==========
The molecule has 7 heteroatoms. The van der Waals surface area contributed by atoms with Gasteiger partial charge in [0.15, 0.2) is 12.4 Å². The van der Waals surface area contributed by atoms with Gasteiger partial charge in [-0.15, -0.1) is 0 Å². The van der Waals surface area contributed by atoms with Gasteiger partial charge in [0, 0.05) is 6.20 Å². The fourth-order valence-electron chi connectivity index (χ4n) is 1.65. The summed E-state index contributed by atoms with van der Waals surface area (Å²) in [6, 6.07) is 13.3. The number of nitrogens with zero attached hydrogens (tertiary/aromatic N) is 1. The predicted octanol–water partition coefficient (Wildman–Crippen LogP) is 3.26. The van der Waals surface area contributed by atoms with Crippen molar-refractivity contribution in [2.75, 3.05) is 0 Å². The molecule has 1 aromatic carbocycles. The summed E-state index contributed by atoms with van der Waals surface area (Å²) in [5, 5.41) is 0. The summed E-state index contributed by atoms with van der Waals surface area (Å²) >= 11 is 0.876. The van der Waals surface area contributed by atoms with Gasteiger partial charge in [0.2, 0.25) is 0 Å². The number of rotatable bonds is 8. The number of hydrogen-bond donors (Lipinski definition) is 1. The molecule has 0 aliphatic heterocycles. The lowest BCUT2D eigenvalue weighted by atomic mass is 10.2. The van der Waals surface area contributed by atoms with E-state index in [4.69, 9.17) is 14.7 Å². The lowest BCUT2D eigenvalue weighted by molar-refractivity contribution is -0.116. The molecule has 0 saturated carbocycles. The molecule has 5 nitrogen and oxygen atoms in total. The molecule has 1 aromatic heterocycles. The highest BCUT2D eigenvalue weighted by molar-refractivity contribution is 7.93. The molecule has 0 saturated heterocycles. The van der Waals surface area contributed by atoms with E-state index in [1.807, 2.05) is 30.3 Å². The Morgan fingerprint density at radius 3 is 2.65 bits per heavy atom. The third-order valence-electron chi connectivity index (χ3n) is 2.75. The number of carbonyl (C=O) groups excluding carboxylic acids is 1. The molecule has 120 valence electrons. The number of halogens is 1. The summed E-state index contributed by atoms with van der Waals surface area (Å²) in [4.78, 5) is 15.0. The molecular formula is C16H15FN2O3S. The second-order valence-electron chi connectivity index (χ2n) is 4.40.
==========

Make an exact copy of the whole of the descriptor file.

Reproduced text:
The molecule has 7 heteroatoms. The van der Waals surface area contributed by atoms with Gasteiger partial charge in [0.15, 0.2) is 12.4 Å². The van der Waals surface area contributed by atoms with Gasteiger partial charge in [-0.15, -0.1) is 0 Å². The van der Waals surface area contributed by atoms with Gasteiger partial charge in [0, 0.05) is 6.20 Å². The fourth-order valence-electron chi connectivity index (χ4n) is 1.65. The summed E-state index contributed by atoms with van der Waals surface area (Å²) in [6, 6.07) is 13.3. The number of nitrogens with zero attached hydrogens (tertiary/aromatic N) is 1. The predicted octanol–water partition coefficient (Wildman–Crippen LogP) is 3.26. The van der Waals surface area contributed by atoms with Crippen molar-refractivity contribution in [2.75, 3.05) is 0 Å². The molecule has 1 aromatic carbocycles. The summed E-state index contributed by atoms with van der Waals surface area (Å²) in [5, 5.41) is 0. The summed E-state index contributed by atoms with van der Waals surface area (Å²) >= 11 is 0.876. The van der Waals surface area contributed by atoms with Gasteiger partial charge in [0.2, 0.25) is 0 Å². The number of rotatable bonds is 8. The number of hydrogen-bond donors (Lipinski definition) is 1. The molecule has 0 aliphatic heterocycles. The lowest BCUT2D eigenvalue weighted by atomic mass is 10.2. The van der Waals surface area contributed by atoms with E-state index in [4.69, 9.17) is 14.7 Å². The lowest BCUT2D eigenvalue weighted by molar-refractivity contribution is -0.116. The molecule has 0 saturated carbocycles. The molecule has 5 nitrogen and oxygen atoms in total. The molecule has 1 aromatic heterocycles. The highest BCUT2D eigenvalue weighted by molar-refractivity contribution is 7.93. The molecule has 0 saturated heterocycles. The van der Waals surface area contributed by atoms with E-state index in [1.807, 2.05) is 30.3 Å². The Morgan fingerprint density at radius 3 is 2.65 bits per heavy atom. The third-order valence-electron chi connectivity index (χ3n) is 2.75. The number of carbonyl (C=O) groups excluding carboxylic acids is 1. The molecule has 120 valence electrons. The number of halogens is 1. The summed E-state index contributed by atoms with van der Waals surface area (Å²) in [4.78, 5) is 15.0. The molecular formula is C16H15FN2O3S. The second-order valence-electron chi connectivity index (χ2n) is 4.40.